Nassau Police Officer Kirsten Lorenzo was driving her patrol car, headed to a routine call, when she saw heavy black smoke in the sky. She soon found the source: a raging house fire in Great Neck Estates, with flames engulfing the attached garage and spreading rapidly.
Lorenzo called for help over the police radio that late afternoon in March and soon she and Great Neck Estates Police Officer Sean Murtagh were inside the smoke-filled home searching for its inhabitants, described by neighbors as an elderly couple, police said Monday.
Inside the kitchen, they found the couple, who were in their 80s, and a home aide and guided them to safety.
For what police officials said were the officers’ heroic actions, the pair were given citations and named “Top Cops” at a Monday meeting of the Nassau County Legislature.
“That’s some scary stuff and we’re honoring them today for their bravery,” said Police Benevolent Association president James McDermott. “Disregarding their own personal safety, they called upon their training, and they saved the lives of these . . . people.”
Without protective safety gear, the patrol cops crouched down as they walked and covered their mouths to keep from choking, police said.
Murtagh lifted the man, who uses a walker, from under his arms, carrying him out of the home and Lorenzo guided the woman and her aide outside. No one was injured, police said.
Both officers were treated for smoke inhalation but were otherwise unhurt, police said.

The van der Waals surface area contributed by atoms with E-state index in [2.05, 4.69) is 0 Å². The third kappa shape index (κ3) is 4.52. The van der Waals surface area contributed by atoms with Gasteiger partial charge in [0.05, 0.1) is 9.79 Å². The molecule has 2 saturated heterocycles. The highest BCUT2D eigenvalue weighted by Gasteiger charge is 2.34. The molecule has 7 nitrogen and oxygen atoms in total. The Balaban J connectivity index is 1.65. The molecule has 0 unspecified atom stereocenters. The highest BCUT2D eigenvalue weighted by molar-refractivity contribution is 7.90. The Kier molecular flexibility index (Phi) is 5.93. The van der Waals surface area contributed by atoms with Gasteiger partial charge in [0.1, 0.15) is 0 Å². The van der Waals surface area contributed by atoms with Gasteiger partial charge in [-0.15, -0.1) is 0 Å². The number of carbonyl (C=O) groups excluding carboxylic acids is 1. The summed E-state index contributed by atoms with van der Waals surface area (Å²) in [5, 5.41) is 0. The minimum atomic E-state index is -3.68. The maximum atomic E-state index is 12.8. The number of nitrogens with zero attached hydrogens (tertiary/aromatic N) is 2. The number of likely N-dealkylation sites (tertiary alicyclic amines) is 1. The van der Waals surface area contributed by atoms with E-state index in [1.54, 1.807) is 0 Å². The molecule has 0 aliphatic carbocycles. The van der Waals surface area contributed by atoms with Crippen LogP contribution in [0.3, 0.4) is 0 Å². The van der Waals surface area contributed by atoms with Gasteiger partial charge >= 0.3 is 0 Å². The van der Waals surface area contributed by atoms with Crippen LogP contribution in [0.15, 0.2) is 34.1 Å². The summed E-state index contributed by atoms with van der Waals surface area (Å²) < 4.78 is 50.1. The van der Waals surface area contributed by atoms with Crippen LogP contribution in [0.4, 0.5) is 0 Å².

“The smoke was so thick, and just the sound of the fire crackling, you couldn’t ascertain where they were exactly,” Murtagh said.
Acting Police Commissioner Thomas Krumpter, back on the job after being hospitalized on May 11 for stent work on his arteries, said the daring rescue exemplified how the county department works with its village partners.
“It’s quite clear if not for the actions of these two officers today, they would not be alive,” Krumpter said of the people rescued from the home.
Legis. Steven Rhoads, himself a volunteer firefighter in Wantagh for more than two decades, said the officers’ actions were the “finest act of heroism,” especially given that the officers were without safety gear.
“I know firsthand the tremendous risk that you took,” Rhoads said.
The officers insisted they were just doing their jobs.
“If it were my family or friends, I’d want someone to do exactly what he and I did,” Lorenzo said.
Murtagh added: “The training just takes over. It’s just instinct.”